Then, later in June 2019, the Court ruled in Kisor v. Wilkie, a case involving the denial of benefits by the U.S. Department of Veterans Affairs, an action based on the department’s interpretations of its regulations. The case challenged the Auer deference doctrine, which was established in 1997 in Auer v. Robins. “The Auer doctrine says that unless the interpretation of the law by an agency cannot be squared with the plain language of the regulation, the courts must defer to the agency,” says Lorenzen. When the Court decided to hear Kisor, he says, “many observers thought it was poised to overturn Auer.” This time, however, the Court upheld Auer, based largely on the stare decisis principle. “But it also said that there are clear limitations on when Auer may be applied—that the courts should avail themselves of all the possible interpreting tools to determine whether the regulation is clear,” he says. “If it’s clear, there is no room for interpretation.”

These cases, and the writings and comments of the conservative Supreme Court justices, have prompted many observers to wonder whether the doctrine of stare decisis is still in full effect at the Court. “People are hearing this debate and asking, 'how much existing law is this going to unsettle?'” Lorenzen says.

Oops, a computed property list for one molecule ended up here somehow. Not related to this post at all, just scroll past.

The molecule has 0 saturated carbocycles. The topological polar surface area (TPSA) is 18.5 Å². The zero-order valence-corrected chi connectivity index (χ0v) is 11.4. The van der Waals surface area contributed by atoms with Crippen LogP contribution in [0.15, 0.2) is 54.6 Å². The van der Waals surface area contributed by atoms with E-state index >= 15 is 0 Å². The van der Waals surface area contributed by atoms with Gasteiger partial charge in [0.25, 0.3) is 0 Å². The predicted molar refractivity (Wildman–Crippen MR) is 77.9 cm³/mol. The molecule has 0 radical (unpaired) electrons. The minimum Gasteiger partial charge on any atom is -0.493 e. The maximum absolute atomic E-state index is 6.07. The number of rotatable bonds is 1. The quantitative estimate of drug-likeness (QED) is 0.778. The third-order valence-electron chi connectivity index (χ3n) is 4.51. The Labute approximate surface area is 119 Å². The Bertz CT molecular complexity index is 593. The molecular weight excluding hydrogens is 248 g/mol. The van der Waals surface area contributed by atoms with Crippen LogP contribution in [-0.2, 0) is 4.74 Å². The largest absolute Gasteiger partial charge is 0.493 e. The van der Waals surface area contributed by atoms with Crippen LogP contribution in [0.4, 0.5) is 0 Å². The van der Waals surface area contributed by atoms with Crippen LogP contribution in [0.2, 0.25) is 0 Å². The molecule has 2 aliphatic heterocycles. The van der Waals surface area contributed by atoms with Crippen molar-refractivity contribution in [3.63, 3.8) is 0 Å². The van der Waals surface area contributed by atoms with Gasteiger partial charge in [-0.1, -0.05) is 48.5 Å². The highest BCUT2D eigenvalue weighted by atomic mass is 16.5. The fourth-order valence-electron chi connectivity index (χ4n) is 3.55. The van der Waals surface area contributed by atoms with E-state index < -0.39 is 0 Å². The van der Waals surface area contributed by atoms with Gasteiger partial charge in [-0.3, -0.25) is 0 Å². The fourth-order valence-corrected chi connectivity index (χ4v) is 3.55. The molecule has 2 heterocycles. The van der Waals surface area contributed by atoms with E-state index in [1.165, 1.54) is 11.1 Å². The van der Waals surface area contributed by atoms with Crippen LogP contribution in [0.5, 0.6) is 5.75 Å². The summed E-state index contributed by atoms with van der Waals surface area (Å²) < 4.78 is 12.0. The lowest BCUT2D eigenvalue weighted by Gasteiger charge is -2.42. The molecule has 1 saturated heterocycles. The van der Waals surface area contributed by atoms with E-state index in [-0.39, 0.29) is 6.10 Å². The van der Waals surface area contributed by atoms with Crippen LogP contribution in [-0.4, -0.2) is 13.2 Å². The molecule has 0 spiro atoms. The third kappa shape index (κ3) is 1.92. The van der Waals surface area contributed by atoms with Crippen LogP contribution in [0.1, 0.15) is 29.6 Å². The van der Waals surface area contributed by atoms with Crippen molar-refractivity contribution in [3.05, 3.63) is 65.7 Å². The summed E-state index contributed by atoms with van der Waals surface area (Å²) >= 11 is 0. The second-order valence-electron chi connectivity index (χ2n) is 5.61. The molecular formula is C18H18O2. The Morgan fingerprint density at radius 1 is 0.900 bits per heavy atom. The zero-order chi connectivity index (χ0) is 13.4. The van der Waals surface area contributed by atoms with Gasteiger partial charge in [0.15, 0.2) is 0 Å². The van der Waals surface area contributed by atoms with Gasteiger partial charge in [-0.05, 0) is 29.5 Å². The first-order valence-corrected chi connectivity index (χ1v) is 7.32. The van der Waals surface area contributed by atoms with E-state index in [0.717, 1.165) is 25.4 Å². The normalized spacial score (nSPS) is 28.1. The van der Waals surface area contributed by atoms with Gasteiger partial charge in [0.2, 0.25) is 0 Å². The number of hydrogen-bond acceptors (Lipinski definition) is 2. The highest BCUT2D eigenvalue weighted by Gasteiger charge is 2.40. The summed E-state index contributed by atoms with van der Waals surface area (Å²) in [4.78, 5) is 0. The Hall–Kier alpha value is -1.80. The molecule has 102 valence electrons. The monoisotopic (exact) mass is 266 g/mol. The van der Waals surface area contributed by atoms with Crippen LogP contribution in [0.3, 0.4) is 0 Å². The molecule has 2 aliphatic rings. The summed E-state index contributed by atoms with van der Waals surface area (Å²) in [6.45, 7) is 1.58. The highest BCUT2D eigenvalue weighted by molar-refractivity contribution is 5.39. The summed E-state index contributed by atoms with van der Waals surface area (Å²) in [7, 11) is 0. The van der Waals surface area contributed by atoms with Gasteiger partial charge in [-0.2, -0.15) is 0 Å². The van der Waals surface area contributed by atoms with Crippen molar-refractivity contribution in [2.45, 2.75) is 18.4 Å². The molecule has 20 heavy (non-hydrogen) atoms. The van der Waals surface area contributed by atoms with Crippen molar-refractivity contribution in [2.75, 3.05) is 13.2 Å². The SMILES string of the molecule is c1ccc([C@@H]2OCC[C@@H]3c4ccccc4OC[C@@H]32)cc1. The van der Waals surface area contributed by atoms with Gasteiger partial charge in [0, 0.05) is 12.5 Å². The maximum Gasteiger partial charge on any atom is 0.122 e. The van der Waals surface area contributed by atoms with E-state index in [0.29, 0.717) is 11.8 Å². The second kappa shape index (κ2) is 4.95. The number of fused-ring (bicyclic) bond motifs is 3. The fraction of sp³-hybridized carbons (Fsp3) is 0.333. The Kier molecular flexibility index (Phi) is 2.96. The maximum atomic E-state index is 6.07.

That’s a fair question, but the answer may ultimately be that this potentially changing view of stare decisis will have a relatively narrow impact. “The impact may actually end up being somewhat limited because of the way the court system is structured,” Lorenzen says.

"The impact may actually end up being somewhat limited because of the way the court system is structured."
   
Tom Lorenzen


“As the highest court in the United States, the Supreme Court can revisit prior precedents and declare them wrongly reasoned and abandon them in favor of a new construction,” Lorenzen continues. But the lower courts don’t have that kind of leeway. District Courts are bound by the decisions of the governing Circuit Court of Appeals—they cannot simply invoke stare decisis and overturn the precedent set by the Circuit Court. The same thing applies at the Court of Appeals level, where cases are typically heard by a three-judge panel, which is bound by the decisions of prior panels of that court and the decisions that were issued by the court sitting en banc. “The only mechanism for the Courts of Appeals to change their minds about what the law means is the en banc review process, and the impact there is limited by the extraordinarily few cases that are heard en banc each year,” Lorenzen says. “They are far and away the exception rather than the rule.”